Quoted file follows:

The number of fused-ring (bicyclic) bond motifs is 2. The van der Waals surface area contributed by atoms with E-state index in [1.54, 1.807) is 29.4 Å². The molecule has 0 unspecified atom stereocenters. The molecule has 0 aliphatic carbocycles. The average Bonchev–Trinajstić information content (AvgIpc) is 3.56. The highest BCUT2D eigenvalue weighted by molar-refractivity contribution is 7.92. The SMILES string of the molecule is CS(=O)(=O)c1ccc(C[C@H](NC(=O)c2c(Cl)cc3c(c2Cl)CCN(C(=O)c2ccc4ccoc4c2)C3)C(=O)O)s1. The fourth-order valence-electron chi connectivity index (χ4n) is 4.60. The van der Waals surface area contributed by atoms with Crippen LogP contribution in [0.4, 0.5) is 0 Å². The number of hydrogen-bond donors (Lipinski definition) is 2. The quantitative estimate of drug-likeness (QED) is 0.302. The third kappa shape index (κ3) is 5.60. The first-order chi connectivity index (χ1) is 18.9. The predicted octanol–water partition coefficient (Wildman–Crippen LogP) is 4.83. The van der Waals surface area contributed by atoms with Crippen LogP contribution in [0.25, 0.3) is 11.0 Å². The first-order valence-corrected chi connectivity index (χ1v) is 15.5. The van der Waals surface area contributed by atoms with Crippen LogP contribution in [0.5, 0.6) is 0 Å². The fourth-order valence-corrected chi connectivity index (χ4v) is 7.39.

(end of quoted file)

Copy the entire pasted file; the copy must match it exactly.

The number of fused-ring (bicyclic) bond motifs is 2. The van der Waals surface area contributed by atoms with E-state index in [1.54, 1.807) is 29.4 Å². The molecule has 0 unspecified atom stereocenters. The molecule has 0 aliphatic carbocycles. The average Bonchev–Trinajstić information content (AvgIpc) is 3.56. The highest BCUT2D eigenvalue weighted by molar-refractivity contribution is 7.92. The SMILES string of the molecule is CS(=O)(=O)c1ccc(C[C@H](NC(=O)c2c(Cl)cc3c(c2Cl)CCN(C(=O)c2ccc4ccoc4c2)C3)C(=O)O)s1. The fourth-order valence-electron chi connectivity index (χ4n) is 4.60. The van der Waals surface area contributed by atoms with Crippen LogP contribution in [0.4, 0.5) is 0 Å². The number of hydrogen-bond donors (Lipinski definition) is 2. The quantitative estimate of drug-likeness (QED) is 0.302. The third kappa shape index (κ3) is 5.60. The first-order chi connectivity index (χ1) is 18.9. The predicted octanol–water partition coefficient (Wildman–Crippen LogP) is 4.83. The van der Waals surface area contributed by atoms with Crippen LogP contribution in [0.25, 0.3) is 11.0 Å². The first-order valence-corrected chi connectivity index (χ1v) is 15.5. The van der Waals surface area contributed by atoms with Crippen LogP contribution in [0.5, 0.6) is 0 Å². The fourth-order valence-corrected chi connectivity index (χ4v) is 7.39.